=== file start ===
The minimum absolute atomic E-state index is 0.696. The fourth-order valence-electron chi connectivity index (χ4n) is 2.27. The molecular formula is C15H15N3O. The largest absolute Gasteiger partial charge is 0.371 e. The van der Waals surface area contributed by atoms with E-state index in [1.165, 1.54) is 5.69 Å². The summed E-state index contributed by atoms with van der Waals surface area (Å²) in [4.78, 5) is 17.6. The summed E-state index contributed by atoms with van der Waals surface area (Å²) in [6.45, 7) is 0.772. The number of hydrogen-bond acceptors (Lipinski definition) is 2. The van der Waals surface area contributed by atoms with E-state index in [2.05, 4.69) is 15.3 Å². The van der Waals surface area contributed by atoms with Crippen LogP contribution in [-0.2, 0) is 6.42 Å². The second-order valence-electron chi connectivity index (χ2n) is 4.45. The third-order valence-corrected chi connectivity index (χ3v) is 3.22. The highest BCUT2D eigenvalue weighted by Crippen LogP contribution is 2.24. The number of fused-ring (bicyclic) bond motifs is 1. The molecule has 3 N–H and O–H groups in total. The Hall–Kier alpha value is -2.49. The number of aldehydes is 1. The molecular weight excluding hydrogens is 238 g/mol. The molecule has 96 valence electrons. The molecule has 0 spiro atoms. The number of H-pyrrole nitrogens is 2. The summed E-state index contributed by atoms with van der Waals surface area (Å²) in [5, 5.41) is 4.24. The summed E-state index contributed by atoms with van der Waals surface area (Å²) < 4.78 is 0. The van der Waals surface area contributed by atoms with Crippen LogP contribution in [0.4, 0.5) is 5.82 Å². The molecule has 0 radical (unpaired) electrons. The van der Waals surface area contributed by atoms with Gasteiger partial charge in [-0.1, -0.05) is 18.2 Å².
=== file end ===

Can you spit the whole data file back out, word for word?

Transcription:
The minimum absolute atomic E-state index is 0.696. The fourth-order valence-electron chi connectivity index (χ4n) is 2.27. The molecular formula is C15H15N3O. The largest absolute Gasteiger partial charge is 0.371 e. The van der Waals surface area contributed by atoms with E-state index in [1.165, 1.54) is 5.69 Å². The summed E-state index contributed by atoms with van der Waals surface area (Å²) in [4.78, 5) is 17.6. The summed E-state index contributed by atoms with van der Waals surface area (Å²) in [6.45, 7) is 0.772. The number of hydrogen-bond acceptors (Lipinski definition) is 2. The van der Waals surface area contributed by atoms with E-state index in [2.05, 4.69) is 15.3 Å². The van der Waals surface area contributed by atoms with Crippen LogP contribution in [-0.2, 0) is 6.42 Å². The second-order valence-electron chi connectivity index (χ2n) is 4.45. The third-order valence-corrected chi connectivity index (χ3v) is 3.22. The highest BCUT2D eigenvalue weighted by Crippen LogP contribution is 2.24. The number of fused-ring (bicyclic) bond motifs is 1. The molecule has 3 N–H and O–H groups in total. The Hall–Kier alpha value is -2.49. The number of aldehydes is 1. The molecular weight excluding hydrogens is 238 g/mol. The molecule has 96 valence electrons. The molecule has 0 spiro atoms. The number of H-pyrrole nitrogens is 2. The summed E-state index contributed by atoms with van der Waals surface area (Å²) in [5, 5.41) is 4.24. The summed E-state index contributed by atoms with van der Waals surface area (Å²) < 4.78 is 0. The van der Waals surface area contributed by atoms with Crippen LogP contribution in [0.4, 0.5) is 5.82 Å². The molecule has 0 radical (unpaired) electrons. The van der Waals surface area contributed by atoms with Gasteiger partial charge in [-0.1, -0.05) is 18.2 Å².